NSW agriculture minister Adam Marshall announced in a press release on 31 January that the first two people had been charged with the offence aggravated trespass on inclosed lands since the penalties that apply to the crime in relation to animal rights activists were beefed up in November.
According to the minister, the pair – who were dressed in balaclavas and camouflage gear – were arrested for illegal farm trespass over a “midnight invasion” of a NSW property, which involved multiple participants and was designed to disrupt the farmer’s business.
The “vigilantes” had allegedly snuck onto the rural property on a number of occasions over the month of January, and the farmer had even gone as far as to hire a private security guard to deal with the trespassing incidents.
“This is exactly the type of disgusting behaviour that the Right to Farm laws were designed to capture,” the minister remarked in his statement. “These people clearly had no intention of engaging in lawful peaceful protest” when they snuck “onto a farm in the dark dressed like a thug.”
However, with the NSW Liberal Nationals government’s relentless attack on the right to protest over the last decade, one might be hard pressed to find just what sort of “lawful peaceful protest” the agriculture minister was actually referring to.
On agricultural land
The two unidentified animal rights protesters were charged with the offence of aggravated unlawful entry on inclosed lands, contrary to section 4B of the Inclosed Lands Protection Act 1901 (NSW) (the Act).
Prior to the passing of the Right to Farm Bill 2019 (NSW), there were already a number of examples under subsection 4B(1) of the Act that could capture aggravated illegal farm entry, however two new subsections – “(h) damages property on agricultural land” and “(i) wilfully or negligently releases any livestock” – were added.
The Right to Farm Bill also added a definition of “agricultural land” to section 3 of the Act, which includes farms or any other business relating to agriculture, livestock businesses, slaughterhouses and related enterprises, as well as forestry or aquaculture businesses.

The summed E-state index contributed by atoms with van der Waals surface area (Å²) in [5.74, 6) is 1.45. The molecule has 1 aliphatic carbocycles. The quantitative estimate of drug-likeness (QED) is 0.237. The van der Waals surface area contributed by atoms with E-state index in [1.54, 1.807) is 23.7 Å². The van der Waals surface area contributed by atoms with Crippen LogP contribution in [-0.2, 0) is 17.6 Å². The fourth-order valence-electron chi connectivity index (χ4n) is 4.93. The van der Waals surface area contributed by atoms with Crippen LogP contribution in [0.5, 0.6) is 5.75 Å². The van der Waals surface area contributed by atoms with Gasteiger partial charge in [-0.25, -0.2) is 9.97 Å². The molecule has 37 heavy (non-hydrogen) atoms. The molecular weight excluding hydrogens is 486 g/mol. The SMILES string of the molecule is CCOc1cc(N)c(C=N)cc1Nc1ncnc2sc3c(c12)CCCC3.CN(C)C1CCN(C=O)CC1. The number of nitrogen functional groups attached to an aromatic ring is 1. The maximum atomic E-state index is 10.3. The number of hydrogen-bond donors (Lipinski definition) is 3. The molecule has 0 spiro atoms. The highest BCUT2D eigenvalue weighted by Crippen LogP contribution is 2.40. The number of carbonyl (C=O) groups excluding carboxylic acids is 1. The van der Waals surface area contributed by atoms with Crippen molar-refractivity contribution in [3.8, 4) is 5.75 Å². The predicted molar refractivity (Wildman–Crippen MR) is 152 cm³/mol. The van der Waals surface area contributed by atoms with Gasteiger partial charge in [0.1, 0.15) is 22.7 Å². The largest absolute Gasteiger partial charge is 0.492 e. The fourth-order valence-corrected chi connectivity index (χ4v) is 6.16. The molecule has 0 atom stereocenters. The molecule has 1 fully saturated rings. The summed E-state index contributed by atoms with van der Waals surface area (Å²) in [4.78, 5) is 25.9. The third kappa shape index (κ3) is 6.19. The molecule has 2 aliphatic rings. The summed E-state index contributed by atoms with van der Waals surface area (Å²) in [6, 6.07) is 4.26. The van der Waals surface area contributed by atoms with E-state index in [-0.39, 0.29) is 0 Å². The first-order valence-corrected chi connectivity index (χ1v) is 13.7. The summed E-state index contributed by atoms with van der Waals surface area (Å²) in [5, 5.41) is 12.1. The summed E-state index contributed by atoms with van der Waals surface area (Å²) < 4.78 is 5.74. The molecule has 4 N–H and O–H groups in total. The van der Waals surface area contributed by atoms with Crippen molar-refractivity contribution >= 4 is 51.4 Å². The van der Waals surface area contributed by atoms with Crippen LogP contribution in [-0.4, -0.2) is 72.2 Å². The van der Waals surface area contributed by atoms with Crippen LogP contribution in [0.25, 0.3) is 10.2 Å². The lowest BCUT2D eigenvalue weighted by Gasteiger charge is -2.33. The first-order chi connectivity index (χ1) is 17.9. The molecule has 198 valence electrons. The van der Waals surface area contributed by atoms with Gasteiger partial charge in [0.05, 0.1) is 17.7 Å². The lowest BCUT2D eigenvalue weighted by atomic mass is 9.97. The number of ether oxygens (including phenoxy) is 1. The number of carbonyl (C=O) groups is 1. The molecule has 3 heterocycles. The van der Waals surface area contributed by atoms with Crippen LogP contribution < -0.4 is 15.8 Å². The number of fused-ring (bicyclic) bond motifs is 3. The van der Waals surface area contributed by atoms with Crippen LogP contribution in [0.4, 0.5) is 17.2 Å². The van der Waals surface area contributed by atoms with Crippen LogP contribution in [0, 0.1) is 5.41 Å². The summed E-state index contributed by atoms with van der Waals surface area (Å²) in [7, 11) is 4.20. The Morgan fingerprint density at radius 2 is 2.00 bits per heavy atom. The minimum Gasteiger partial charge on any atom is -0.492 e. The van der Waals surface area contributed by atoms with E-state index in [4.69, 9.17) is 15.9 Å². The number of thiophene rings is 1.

The passing of the Right to Farm Bill also resulted in new maximum penalties in section 4B that apply specifically to “an offence that occurs on agricultural land”.
An individual convicted of aggravated trespass on agricultural land is liable to up to 12 months prison time and/or a fine of $13,200. However, if the offender was in the company of two or more people, or seriously risked any person’s life, they face up to 3 years behind bars and/or a fine of $22,000.
This is not the first time section 4B has been broadened in scope. In October 2017, then primary industries minister Niall Blair introduced the Rural Crime Legislation Amendment Bill 2017 (NSW) into the NSW Legislative Council.
Minister Blair told the chamber in his second reading speech on the bill that it altered section 4B as “to better reflect the impact of trespass and illegal hunting on rural properties”. And new subsections (1)(c) through to (g) covered biosecurity impacts, hunting or animal theft, firearm possession and being accompanied by a hunting dog.
Passed on 15 November 2017, the amendment legislation inserted subsection (1)(c) into the offence of aggravated unlawful trespass, which involves activity that “introduces or increases a risk of a biosecurity impact (within the meaning of the Biosecurity Act 2015) for those inclosed lands”.